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Posted June 10, 2005 in Memorials:
An Off-Key Joy
Various Madonna House staff share thoughts and memories of Tom Egan.


Some forty years ago, when Tom’s name was announced at supper as one of those accepted as applicants to begin formation to become MH staff workers, he immediately jumped up from his chair and ran up the stairs to the chapel above the dining room, presumably to thank God.

Paul Holland


I attribute my vocation in part to Tom. He loved to play cards, and when I was a guest, I, along with several others, often played Euchre with him at teatime.

Tom was just himself. He would really get into the game, and if his partner played differently from what he expected, he would grumble or yell. But immediately he would catch himself and apologize to the person. This would happen several times during the course of the evening, and it was quite fun.

So I was assured that at Madonna House you could just be yourself.

Mary McGoff


In Marian Centre Edmonton Tom was sometimes the stew cook for the soup kitchen.

One day when he was especially busy, he saw a bucket of dark liquid in the fridge. Thinking it was gravy or meat stock, he poured it into the stew. It was coffee!

He tried all kinds of additives to hide the taste, but without success. Though I wouldn’t say that the men loved it, they did eat it.

Ralph Edelbrock


When we were at Aquia House, Tom and I were driving somewhere and the car got a flat tire. Tom, who suffered from lack of mechanical ability, couldn’t change the tire. He suggested we flag down a car and ask for help.

“All right,” I said. “But you better hide until it’s done. Nobody will believe me when I say I need help if they see a man here.”

a woman staff worker


I lived with Tom in the Yukon for two years and I gradually discovered who he was. What I discovered was a man of prayer.

He was in poustinia two days a week and told us to feel free to “disturb” him. If we had any prayer intentions, he told us, we could slip them under his door. I did so several times.
How many people Tom has taken on in prayer, God alone knows.

Joanne Dionne


Tom was a passionate man. I never met anyone more passionate. 

Paul Mitchell


Tom had a deep love for the priesthood, and he wove in his free time. Whenever a layman of MH became a priest, he would weave him a beautiful stole as an ordination gift.

Shortly before he died, he finished his last one — for Kieran Kilcommons, who is due to be ordained this year.

a staff worker


Especially after I became director general, Tom would sometimes arrange to talk with me to remind me of my responsibilities. Was I spending time before the Lord in adoration, for example? This blessed boldness of Tom’s came out of his brotherly affection for me and his profound love for the apostolate.

Mark Schlingerman, director general of laymen


The desires of Tom’s heart were big. But he was wounded, and often his gifts and personal resources were modest. He persevered, and through his very weaknesses, the Lord refined and purified him.

Tom knew how dependent he was on God. He knew that the realization of the immense desires of his heart and mind lay ultimately in his union with and dependence on the Lord for whom he waited and more so as his life went on.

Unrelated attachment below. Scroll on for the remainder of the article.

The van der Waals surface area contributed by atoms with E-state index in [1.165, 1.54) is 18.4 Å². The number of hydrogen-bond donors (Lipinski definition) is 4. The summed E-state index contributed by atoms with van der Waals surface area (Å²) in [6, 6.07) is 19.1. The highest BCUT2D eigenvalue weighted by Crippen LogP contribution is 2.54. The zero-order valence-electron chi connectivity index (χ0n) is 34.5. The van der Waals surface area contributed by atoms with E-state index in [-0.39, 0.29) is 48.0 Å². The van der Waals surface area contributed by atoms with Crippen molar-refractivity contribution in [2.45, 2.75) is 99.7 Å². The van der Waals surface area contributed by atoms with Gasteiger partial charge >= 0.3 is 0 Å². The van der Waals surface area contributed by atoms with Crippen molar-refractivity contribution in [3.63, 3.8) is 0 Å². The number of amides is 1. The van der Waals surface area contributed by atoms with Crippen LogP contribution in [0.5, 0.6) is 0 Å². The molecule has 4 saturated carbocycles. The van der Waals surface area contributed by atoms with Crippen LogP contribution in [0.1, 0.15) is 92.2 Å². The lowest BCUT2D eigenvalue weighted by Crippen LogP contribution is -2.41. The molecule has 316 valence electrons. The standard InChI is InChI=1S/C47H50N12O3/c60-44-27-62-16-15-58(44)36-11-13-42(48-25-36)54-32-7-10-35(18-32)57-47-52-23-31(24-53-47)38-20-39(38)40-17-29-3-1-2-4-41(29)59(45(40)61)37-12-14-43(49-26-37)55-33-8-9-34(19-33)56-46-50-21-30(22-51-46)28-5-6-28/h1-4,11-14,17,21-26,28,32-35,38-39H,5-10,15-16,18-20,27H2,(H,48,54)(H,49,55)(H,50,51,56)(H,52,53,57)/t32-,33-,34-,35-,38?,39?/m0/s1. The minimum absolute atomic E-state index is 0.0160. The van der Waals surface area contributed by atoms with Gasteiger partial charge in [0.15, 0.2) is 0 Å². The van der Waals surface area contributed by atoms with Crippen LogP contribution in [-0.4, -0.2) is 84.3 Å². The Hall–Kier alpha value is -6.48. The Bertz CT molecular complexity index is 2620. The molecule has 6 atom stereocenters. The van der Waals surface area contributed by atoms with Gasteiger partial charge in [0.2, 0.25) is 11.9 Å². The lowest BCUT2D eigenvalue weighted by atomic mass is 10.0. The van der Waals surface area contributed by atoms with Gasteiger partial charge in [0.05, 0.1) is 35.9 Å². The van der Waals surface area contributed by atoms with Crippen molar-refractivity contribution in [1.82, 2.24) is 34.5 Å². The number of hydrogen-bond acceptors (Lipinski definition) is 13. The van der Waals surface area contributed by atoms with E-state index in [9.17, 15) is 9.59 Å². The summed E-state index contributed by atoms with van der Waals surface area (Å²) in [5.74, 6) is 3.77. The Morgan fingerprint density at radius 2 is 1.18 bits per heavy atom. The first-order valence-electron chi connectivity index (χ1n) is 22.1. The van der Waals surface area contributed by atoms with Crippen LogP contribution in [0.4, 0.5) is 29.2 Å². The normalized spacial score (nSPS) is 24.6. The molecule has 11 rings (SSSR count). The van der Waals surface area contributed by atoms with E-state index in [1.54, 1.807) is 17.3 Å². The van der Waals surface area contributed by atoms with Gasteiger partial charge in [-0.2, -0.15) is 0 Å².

As Tom persevered and waited, he grew in love and gentleness, and in patience, humility, and serenity.

This was clearly evident to us who knew and loved him.

Fr. Bob Johnson


When I heard about Tom’s death, after the initial shock, what was in my mind and heart most strongly about him was the great joy he had, particularly during the last few years or so since his stroke in Edmonton.

One memory I have of this wonderful childlike joy occurred a couple of summers ago.
It was early morning, and I was sitting outside enjoying the quiet and the beauty of the sunrise when suddenly, right above my head, through the open window of his room on the second floor came Tom’s voice singing, “I’ve got that joy, joy, joy, joy down in my heart…” It was very loud and off-key as usual, but it was jubilant!

Dina Lingard


Thomas Egan
1925 – 2005

Born: July 31, 1925 -  Yonkers, NY (just outside New York City)

Education: Roosevelt High School (Yonkers, NY), Acting School, Course in Printing, Course in Public Speaking

Employment: Military service during World War II, Production expeditor for a trade journal for chain stores, Volunteer fireman for 11 years, Participated in a Holy Name Federation Speaker’s Bureau

Key Events in Madonna House:

1959: July summer school
1961: Jan. began applicancy
1961: Aug. first promises
1961: Sept. Aquia House, Virginia (founding team)
1964: Sept. MH Combermere
1965: Apr. Aquia House, Virginia
1968: Sept. Marian Centre Edmonton
1972: May Marian Centre Regina
1975: Dec. MH Combermere
1980: Oct. Maryhouse, Yukon
1984: Jan. MH Combermere
1984: Mar. St. Joseph’s House, Combermere
1987: Feb. MH Combermere, Housefather for Spiritual Formation Program
1994: poustinia 2 days per week
1998: Jan. Maryhouse, Yukon (poustinia)
1999: Feb. Marian Centre Edmonton (poustinia)
2000: Nov. MH Combermere (poustinia)
2005: Mar. 3 died of a stroke

 

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